The Agricultural Business Chamber said yesterday that South Africa’s agricultural exports could increase further in 2021 after reaching record levels last year in spite of lockdown restrictions. Photo: File
JOHANNESBURG – THE AGRICULTURAL Business Chamber (Agbiz) said yesterday that South Africa’s agricultural exports could increase further in 2021 after reaching record levels last year in spite of lockdown restrictions.
South Africa’s agricultural exports increased by 3 percent in 2020, registering the second-largest level on record amounting to $10.2 billion (R).
This was the second-largest level after the record exports of $10.7bn in 2018.
Agbiz said the exports were primarily underpinned by large domestic agricultural output, which was supported by favourable weather conditions.
It said the relatively weaker domestic currency also made South Africa’s agricultural products more competitive in the global market.
The top ten exportable products by value were citrus, grapes, wine, apples and pears, maize, nuts, sugar, wool and fruit juices.
Over the same period, South Africa’s agricultural imports fell by 8 percent from the previous year to $5.9bn.
Most declines were experienced in the imports of poultry meat, sugar, spirits, sunflower oil, prepared animal feed, beer made from malt, fish, and coffee.
Agbiz said this was enough to overshadow the increase in imports of the top-three products South Africa typically imports, namely, rice, wheat and palm oil.
As a result of the fall in imports while exports increased, South Africa’s agricultural trade rose by 26 percent year-on-year and swung into a $4.3bn surplus.
Agbiz chief economist Wandile Sihlobo said the government’s decision to leave the agricultural and broader food sector fully operational from the lockdown’s onset provided conducive business conditions.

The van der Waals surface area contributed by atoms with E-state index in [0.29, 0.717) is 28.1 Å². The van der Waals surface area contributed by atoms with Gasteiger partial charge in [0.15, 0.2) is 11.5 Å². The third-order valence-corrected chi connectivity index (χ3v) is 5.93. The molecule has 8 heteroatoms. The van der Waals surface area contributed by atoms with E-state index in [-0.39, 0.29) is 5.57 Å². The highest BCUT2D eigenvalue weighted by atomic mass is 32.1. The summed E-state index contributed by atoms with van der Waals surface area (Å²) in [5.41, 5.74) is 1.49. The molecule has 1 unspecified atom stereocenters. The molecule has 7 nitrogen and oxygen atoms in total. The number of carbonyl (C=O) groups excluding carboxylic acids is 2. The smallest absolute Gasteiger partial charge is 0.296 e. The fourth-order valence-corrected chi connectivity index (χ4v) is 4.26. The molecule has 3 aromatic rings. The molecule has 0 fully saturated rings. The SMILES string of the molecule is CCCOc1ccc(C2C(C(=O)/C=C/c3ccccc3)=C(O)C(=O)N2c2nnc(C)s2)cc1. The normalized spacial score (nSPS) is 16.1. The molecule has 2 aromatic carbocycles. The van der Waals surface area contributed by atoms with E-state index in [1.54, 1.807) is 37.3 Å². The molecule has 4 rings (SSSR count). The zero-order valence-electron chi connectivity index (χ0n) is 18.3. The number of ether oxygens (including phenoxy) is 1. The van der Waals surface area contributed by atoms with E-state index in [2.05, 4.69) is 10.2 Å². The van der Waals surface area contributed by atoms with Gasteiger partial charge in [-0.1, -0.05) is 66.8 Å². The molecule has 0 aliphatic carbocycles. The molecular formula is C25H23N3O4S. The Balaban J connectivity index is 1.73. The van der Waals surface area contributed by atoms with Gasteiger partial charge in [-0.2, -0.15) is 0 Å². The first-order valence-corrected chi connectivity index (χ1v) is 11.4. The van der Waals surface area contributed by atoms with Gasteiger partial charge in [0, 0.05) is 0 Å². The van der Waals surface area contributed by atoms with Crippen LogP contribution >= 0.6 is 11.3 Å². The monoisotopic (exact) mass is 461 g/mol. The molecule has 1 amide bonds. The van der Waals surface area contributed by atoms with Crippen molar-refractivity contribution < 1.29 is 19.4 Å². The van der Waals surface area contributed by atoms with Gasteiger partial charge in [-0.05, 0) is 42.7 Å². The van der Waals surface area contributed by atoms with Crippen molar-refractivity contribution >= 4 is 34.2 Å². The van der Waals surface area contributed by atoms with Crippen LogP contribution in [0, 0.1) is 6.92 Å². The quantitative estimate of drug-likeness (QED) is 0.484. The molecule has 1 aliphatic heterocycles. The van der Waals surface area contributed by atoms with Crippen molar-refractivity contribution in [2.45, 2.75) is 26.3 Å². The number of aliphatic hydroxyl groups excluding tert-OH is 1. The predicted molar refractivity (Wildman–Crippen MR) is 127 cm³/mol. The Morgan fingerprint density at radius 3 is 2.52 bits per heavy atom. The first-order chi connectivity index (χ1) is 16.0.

“The improved favourable conditions have led to an increase in summer crop area plantings and prospects of a larger maize harvest than in 2019/20,” he said.
Mahlobo said this would enable more exports particularly given the context of strong demand and somewhat low stock levels.
“The South African wine grapes production is also set to be somewhat larger than in 2020, thus contributing to a larger wine volume for exports,” he said.
“There is also general optimism about the 2021 harvest in the horticulture subsector and other field crops like sugar, which supports our view of a possible increase in agriculture exports this year.”
According to Statistics South Africa, agriculture was largely unaffected during lockdown and posted solid growth in each of the three quarters in 2020 in spite of shrinking gross domestic product.
During his State of the Nation Address (Sona) last week, President Cyril Ramaphosa reaffirmed the government’s commitment to ensuring that agriculture was amongst the key sectors for growth.
Ramaphosa’s message centred around the Agricultural and Agro-processing Master Plan’s potential role in driving expansion and development in the sector.
Mahlobo said they were expecting the launch of the broader master plan within the first quarter this year.
However, Mahlobo said they were disappointed to hear the continuous emphasis on the expropriation of land for land reform purposes.
“We were also disappointed that the government did not commit to releasing more state land to potential beneficiaries,” he said.
“Overall, the agricultural message within the Sona was a mixed bag; an acknowledgement of the farming potential to create jobs and foster growth, yet a hazy view on land policy and support programmes for land reform beneficiaries.”